It was a friendly, and a super-experimental one, and it came against a team that's not very good (why couldn't this have been the Czech Republic we faced in 2006? Or 1990?).
It was a game that you don't want to read too much into. It was a game, front-to-back, filled with caveats. Let's have Bobby Warshaw give us a good warning:
My post-game recap will be titled, "If You Try to Guess the USA 2018 World Cup Roster Now You Will Get Six Right"— Bobby Warshaw (@bwarshaw14) September 3, 2014
But even with all that, it's damn nice to start off a brand new World Cup cycle with a win - especially a deserved win, and especially one in which a number of kids ranged from "promising" to "superb."
Let's start with the "superb" part of the USMNT's 1-0 win over the Czech Republic in Prague:
1. Mix Diskerud Does It All...
The pregame chat for me – with just about anybody who will put up with me on gameday – was all about Mix Diskerud. I know he's been a regular part of Jurgen Klinsmann's pool, and I know he's had some good moments for the national team (last year in Columbus, right?).
But he didn't play in the World Cup even for a team in desperate need of creativity in the midfield and quality in the final third. Why?
Because he drifts in and out of games, and brings almost zero defensive presence to a team that can't afford to have single midfielder who's purely a luxury player. Diskerud, at the highest level, has always looked like a man without a position.
Against the Czechs, however, he looked like a do-everything game general in the Michael Bradley mold. He dropped back between the central defenders to start a passing sequence, then seconds later would be up in the final third in support of Jozy Altidore.
Look at his map of Opta events:
He was everywhere.
This includes, of course, Diskerud's read of Petr Cech's poor throw that led to the only goal of the game. That wasn't the only time he showed great anticipation in closing down passing lanes, and – maybe more important – he was much more active in making himself available in possession as an early outlet.
He did all that, and was still the most reliable connection to Jozy Altidore, who got no service from his young wingers:
Diskerud turns 24 next month, so he's not a prospect anymore. If he wants to wrest the starting job away from Bradley (or make a strong case to start alongside Bradley), he's going to have to start stringing performances like this together for both club and country.
For me, the best part of this game was Diskerud laying down a marker, and saying "I can do this." The next step is him doing it again, and again, and again, and again.
2. ...But the US Still Need a D-Mid
The Czechs were too slow and disorganized to punish the US midfield for some overzealousness in pursuit, and never really made great use of the space they found between the lines.
That space was there all game, by the way. Tomas Rosicky would like you to know that:
You may recall Rosicky getting the ball in a similar spot against the USMNT once before. It's a painful, painful memory.
The difference this time was just how slow the Czech attackers were to read the space, and how poor their ball movement through the midfield third was. Rosicky should not have to stand, wide open for a solid five seconds while waving his arms, before his teammates find him. He wears that No. 10 for a reason.
On the flip side is the fact that the US were allowing that space because they seemed pretty confident in John Brooks' ability to step into the midfield and make plays. Brooks, to his credit, made them – he was flawless save for a flubbed 89th-minute clearance that eventually got Rimando'd away, and looked far more confident physically than he has at times in the past.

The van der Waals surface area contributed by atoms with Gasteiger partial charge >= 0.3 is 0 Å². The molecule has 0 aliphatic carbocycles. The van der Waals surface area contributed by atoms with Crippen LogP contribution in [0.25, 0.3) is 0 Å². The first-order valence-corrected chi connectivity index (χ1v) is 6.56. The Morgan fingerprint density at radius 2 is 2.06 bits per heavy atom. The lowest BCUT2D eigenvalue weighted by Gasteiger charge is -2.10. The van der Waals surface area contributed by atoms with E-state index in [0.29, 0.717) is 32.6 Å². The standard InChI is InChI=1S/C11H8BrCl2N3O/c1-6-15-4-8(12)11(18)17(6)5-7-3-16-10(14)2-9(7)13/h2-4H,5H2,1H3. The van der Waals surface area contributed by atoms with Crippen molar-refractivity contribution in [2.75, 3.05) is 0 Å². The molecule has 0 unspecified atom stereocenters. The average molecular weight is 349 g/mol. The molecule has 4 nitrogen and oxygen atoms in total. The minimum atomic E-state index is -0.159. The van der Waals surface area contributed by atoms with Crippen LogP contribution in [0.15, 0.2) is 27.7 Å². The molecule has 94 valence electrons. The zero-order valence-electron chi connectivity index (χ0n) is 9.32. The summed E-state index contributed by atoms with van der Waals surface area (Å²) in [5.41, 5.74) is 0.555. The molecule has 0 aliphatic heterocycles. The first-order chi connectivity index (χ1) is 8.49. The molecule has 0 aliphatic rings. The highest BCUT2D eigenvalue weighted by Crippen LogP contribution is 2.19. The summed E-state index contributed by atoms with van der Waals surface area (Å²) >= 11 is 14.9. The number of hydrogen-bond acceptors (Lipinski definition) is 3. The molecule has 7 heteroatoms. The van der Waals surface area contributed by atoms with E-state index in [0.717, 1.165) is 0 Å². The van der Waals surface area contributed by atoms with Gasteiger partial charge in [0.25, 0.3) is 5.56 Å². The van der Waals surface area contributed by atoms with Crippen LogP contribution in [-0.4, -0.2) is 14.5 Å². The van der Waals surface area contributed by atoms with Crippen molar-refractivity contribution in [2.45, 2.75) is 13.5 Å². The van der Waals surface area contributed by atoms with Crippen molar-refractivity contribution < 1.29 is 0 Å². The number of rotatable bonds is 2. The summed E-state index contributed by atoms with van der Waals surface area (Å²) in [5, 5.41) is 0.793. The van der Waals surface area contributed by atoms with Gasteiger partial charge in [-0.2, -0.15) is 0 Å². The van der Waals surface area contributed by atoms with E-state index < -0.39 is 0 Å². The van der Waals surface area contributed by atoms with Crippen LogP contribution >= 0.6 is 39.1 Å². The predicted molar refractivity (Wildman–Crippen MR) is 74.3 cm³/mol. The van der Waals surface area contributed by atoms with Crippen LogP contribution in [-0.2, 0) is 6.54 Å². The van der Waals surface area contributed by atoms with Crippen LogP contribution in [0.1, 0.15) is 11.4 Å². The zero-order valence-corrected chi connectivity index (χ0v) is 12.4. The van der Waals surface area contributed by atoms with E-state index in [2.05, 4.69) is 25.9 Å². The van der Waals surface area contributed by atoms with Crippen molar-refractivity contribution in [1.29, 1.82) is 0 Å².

He also showed a continued penchant for good emergency defense:
In case you're wondering: Yes, that is Diskerud getting beat at central midfield. It was his worst moment of the match, and one that gets erased quickly if there's a d-mid behind him.
3. Slow Down the Hype Train
At the risk of being labeled a wet blanket... slow your roll on Joe Gyau. Yes, he looks the part, and yes, he made some good runs. But he really, really struggled to create any danger when he got on the ball:
When he could pass backwards, he was fine. He didn't lose possession too often, and seemed to understand where to be for the most part.
When he was asked to make a play moving forward, he didn't offer much – completing just three forward passes the entire game, none in the final third. I was honestly surprised at the amount of love he was getting both on the broadcast and on Twitter, and this:
The folly of youth: lovely of Joe Gyau to freeze in possession long enough for more defenders to get back and mark him.— James Tyler (@JamesTylerESPN) September 3, 2014
It isn't just a throw-away problem. While I'm still not enamored of Julian Green – and he's not yet the athlete that Gyau is – the clear difference between the two players is just how quickly Green makes his decisions, how fast he "sees the game."
Now, this doesn't mean we write Gyau off for the cycle, or even for the immediate future. He's playing for one of the world's great clubs (Borussia Dortmund) and, if he makes the jump from the reserves to the full team, will be working under Jurgen Klopp, who is maybe the best developer of attacking talent in the world today. Plus he showed pretty good positional understanding, as evidenced by his Influence+ and Centrality numbers:
Yes, that's pretty granular, and both Centrality and Influence+ are biased toward players who get more minutes. And – let's make this very clear – we are kicking the angry demon of sample size square below the belt. But basically: Making yourself available to receive passes is a skill. Based upon today's viewing, Gyau's got it.
Next step is completing some dangerous passes himself. Once he gets that – if he gets that – then I'll join the hype train, too.